• Gabriela Valentina




Here we are again, talking issues that should be voiced more often in everyday life, even when they sound uncomfortable.

Today we’re talking Mental Health the big unspoken elephant in the room within the Black community. Within our black families we grow up being told our anxiety is not real, that our depression  is all in our heads and that faith and resilience are the only help we can find, but truth be told;

In general, people from black and minority ethnic groups living in the UK are: 

  • more likely to be diagnosed with mental health problems

  • more likely to be diagnosed and admitted to hospital  

  • more likely to experience a poor outcome from treatment 

  • more likely to disengage from mainstream mental health services, leading to social exclusion and a deterioration in their mental health.

(Source: https://www.mentalhealth.org.uk/a-to-z/b/black-asian-and-minority-ethnic-bame-communities )

This information becomes ever so tragic when we are told that “This may be because they are reluctant to engage with services, and so are much more ill when they do. It may also be that services use more coercive approaches to treatment.” ( Source: https://www.mentalhealth.org.uk/a-to-z/b/black-asian-and-minority-ethnic-bame-communities

Now mental health is a real illness and it doesn’t matter how much we tell ourselves that we are doing great even when we are not, illnesses do not go away if not treated. Though within the BAME community, we have had to deal with being abused and mistreated for a long time, ignoring such issues can bring about negative outcomes.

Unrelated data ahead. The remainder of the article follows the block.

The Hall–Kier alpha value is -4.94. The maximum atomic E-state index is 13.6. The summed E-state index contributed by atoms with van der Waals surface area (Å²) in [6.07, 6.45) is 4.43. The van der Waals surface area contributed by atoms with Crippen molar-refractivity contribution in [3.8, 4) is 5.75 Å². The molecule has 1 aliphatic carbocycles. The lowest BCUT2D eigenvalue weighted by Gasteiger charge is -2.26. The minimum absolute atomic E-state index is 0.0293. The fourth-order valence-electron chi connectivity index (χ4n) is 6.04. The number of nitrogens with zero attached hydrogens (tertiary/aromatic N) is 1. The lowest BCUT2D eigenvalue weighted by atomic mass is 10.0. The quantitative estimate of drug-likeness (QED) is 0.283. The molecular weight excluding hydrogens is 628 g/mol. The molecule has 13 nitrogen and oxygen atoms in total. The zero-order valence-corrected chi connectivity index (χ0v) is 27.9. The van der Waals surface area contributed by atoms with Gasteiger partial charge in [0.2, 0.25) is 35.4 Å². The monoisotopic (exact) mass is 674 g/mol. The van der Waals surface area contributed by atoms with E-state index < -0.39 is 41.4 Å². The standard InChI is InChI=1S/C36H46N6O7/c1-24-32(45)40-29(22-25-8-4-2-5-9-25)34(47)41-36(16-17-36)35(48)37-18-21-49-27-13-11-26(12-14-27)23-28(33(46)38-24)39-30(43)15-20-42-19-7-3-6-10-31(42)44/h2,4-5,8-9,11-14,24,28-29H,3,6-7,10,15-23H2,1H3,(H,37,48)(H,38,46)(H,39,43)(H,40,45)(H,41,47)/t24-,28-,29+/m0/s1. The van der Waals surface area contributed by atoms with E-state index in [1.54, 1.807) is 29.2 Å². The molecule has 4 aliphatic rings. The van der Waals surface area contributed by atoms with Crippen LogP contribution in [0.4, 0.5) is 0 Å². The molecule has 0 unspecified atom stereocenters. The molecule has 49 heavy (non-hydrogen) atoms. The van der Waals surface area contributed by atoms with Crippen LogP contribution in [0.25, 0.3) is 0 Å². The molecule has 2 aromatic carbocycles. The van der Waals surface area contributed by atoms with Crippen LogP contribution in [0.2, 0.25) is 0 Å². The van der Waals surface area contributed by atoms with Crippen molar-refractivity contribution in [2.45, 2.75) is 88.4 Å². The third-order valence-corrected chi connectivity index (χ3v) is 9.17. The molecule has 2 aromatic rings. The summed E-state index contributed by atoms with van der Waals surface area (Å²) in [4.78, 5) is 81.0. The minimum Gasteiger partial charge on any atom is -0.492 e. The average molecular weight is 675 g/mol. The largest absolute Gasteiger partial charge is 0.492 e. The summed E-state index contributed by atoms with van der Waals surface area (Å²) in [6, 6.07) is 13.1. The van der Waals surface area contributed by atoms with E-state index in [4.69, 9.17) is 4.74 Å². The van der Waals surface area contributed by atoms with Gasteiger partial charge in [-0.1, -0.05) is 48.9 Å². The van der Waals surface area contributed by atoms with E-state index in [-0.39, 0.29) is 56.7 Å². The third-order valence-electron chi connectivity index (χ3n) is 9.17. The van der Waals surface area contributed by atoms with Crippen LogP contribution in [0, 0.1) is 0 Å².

Now as a black woman I have dealt with issues regarding my mental health. Sometimes medicines help me with a temporary fix to the issues, sometimes I have CBT (Cognitive Behavioural Therapy) to understand why some settings trigger my anxiety and though it is an everlasting journey it is good to understand how certain situations affect you and how you react accordingly.

Sometimes we may be shy when it comes to discussing these issues, but a great way to start is through some online sources such as Headspace, which is a meditation tool I think everyone should have on their smartphones. Moreover, Instagram is a great search engine and some black therapists are working towards creating therapy specifically aimed at black people such as @theraphyforblackgirls, @blackfemaletherapists.

In conclusion, my words to you are IF YOU NEED HELP SEEK FOR IT, we live in a country where healthcare is free and therefore we should take advantage of this amazing opportunity and make sure we are not only physically healthy but most importantly mentally healthy as well.

Take care of you babe.

With Love,

Gabriela Valentina

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